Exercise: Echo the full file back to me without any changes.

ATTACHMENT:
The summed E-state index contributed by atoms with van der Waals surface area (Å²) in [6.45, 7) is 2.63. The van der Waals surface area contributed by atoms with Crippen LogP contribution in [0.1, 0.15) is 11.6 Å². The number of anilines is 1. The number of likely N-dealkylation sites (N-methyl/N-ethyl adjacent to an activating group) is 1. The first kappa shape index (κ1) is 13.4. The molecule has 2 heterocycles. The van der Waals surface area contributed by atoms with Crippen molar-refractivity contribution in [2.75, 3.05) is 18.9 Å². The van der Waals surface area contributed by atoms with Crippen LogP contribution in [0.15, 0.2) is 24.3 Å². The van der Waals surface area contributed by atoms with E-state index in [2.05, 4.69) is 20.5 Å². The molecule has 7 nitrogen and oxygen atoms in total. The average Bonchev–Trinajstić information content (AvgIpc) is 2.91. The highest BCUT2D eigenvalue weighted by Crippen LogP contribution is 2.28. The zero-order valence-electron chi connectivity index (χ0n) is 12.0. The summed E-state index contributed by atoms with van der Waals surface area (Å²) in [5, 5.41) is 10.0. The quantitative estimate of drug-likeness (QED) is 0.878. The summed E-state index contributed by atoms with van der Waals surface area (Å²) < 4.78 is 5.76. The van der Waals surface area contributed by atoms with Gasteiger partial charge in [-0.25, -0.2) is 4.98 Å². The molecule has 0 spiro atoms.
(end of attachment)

The summed E-state index contributed by atoms with van der Waals surface area (Å²) in [6.45, 7) is 2.63. The van der Waals surface area contributed by atoms with Crippen LogP contribution in [0.1, 0.15) is 11.6 Å². The number of anilines is 1. The number of likely N-dealkylation sites (N-methyl/N-ethyl adjacent to an activating group) is 1. The first kappa shape index (κ1) is 13.4. The molecule has 2 heterocycles. The van der Waals surface area contributed by atoms with Crippen molar-refractivity contribution in [2.75, 3.05) is 18.9 Å². The van der Waals surface area contributed by atoms with Crippen LogP contribution in [0.15, 0.2) is 24.3 Å². The van der Waals surface area contributed by atoms with E-state index in [2.05, 4.69) is 20.5 Å². The molecule has 7 nitrogen and oxygen atoms in total. The average Bonchev–Trinajstić information content (AvgIpc) is 2.91. The highest BCUT2D eigenvalue weighted by Crippen LogP contribution is 2.28. The zero-order valence-electron chi connectivity index (χ0n) is 12.0. The summed E-state index contributed by atoms with van der Waals surface area (Å²) in [5, 5.41) is 10.0. The quantitative estimate of drug-likeness (QED) is 0.878. The summed E-state index contributed by atoms with van der Waals surface area (Å²) < 4.78 is 5.76. The van der Waals surface area contributed by atoms with Gasteiger partial charge in [-0.25, -0.2) is 4.98 Å². The molecule has 0 spiro atoms.